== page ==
Off the stage both teens are dealing with issues in their own lives - Eli, is protective brother for his autistic sister while Kristen is navigating some issues with her family. When Kristen tries to diversify her musical resume by joining Eli's band, sparks fly but not always in a good way. 

THOUGHTS: I have enjoyed several of Blount's character-driven books. Readers looking for a little music, a few family issues, and some social media drama will enjoy this one. As Eli and Kristen navigate their new fame and friendship, they each have some growing up to do and some big decisions to make about the future.   

To Look a Nazi in the Eye: A Teen's Account of a War Criminal Trial by Kathy Kacer and Jordana Lebowitz

Kacer, Kathy, and Jordana Lebowitz. To Look a Nazi in the Eye: A Teen's Account of a War Criminal Trial. Second Story Press, 2017. 978-1-772-60040-7. 256 p. $13.95. Gr. 9 and up.


From the Publisher: 

The true story of nineteen-year-old Jordana Lebowitz's time at the trial of Oskar Groening, known as the bookkeeper of Auschwitz, a man charged with being complicit in the death of more than 300,000 Jews. A granddaughter of Holocaust survivors, Jordana attended the trial. She realized that by witnessing history she gained the knowledge and legitimacy to be able to stand in the footsteps of the survivors.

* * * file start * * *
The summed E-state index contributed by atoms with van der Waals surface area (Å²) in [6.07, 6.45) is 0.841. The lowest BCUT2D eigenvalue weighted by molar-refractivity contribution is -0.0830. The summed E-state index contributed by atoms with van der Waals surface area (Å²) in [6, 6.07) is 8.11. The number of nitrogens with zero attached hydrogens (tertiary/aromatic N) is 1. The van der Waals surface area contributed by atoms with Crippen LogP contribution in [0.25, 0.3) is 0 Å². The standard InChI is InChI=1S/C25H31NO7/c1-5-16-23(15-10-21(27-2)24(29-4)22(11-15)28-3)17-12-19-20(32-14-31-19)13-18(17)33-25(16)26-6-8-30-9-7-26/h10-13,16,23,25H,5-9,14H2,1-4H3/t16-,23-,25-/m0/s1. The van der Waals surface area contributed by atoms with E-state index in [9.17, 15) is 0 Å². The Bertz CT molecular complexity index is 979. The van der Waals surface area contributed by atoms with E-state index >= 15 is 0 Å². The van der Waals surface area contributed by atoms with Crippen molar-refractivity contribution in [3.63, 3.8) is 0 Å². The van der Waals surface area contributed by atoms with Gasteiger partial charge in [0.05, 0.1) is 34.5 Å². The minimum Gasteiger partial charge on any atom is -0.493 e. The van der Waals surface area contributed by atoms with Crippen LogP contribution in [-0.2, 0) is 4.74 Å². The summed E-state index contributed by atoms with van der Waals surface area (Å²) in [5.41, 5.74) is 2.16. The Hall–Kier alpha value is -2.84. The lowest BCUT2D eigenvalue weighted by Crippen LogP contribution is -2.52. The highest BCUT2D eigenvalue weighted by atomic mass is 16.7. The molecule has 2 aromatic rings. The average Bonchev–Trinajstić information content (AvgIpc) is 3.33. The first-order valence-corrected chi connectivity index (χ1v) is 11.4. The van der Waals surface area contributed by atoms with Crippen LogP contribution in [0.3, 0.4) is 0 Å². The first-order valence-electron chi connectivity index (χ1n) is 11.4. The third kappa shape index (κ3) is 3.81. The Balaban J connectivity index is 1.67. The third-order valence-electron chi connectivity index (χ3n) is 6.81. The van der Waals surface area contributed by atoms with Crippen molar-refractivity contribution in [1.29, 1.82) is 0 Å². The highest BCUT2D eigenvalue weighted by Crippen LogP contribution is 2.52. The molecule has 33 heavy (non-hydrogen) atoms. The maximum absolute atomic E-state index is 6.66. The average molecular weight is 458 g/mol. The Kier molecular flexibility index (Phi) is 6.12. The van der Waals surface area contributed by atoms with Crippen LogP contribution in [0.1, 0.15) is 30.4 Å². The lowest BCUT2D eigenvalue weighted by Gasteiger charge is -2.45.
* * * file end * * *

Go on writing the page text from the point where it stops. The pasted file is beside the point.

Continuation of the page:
My Review: 




I received a copy of this book from the publisher via NetGalley in exchange for an honest review. 


"'Everyone cries here. There is no shame in that. If you're not moved by this experience, you won't be influenced by it,' the guide said...." (6). Being the granddaughter of Holocaust survivors, Jordana Lebowitz has been interested in history and her heritage for a long time. Her special connection to other survivors expands while on March of the Living, a high school trip with the Jewish Day School Jordana attended. 

After the trip Jordana maintains contact with Hedy Bohm who survived Auschwitz but lost both of her parents there. Years after their initial meeting, Jordana learns Hedy is part of a group of Canadian survivors that are traveling to Germany to testify against Oskar Groening. Moved to be a witness of history and represent her generation, Jordana contacts Thomas Walther, the man responsible for organizing the survivors to attend the trial. With determination and persistence, Jordana is afforded the opportunity to attend Groening's trial. This book is a compilation of Jordana's experiences, photographs, trial testimonies, and blog entries. 

THOUGHTS: Jordana's determination to witness history is inspiring. With aging Holocaust survivors, To Look a Nazi in the Eye encourages teens to know history and make a difference in their worlds. Readers looking for a contemporary connection to the Holocaust will get one in this book. With varied sources, there is much room for discussion. Because of the nature of the trial, this book is most suited for high school students studying or interested in learning more about the Holocaust.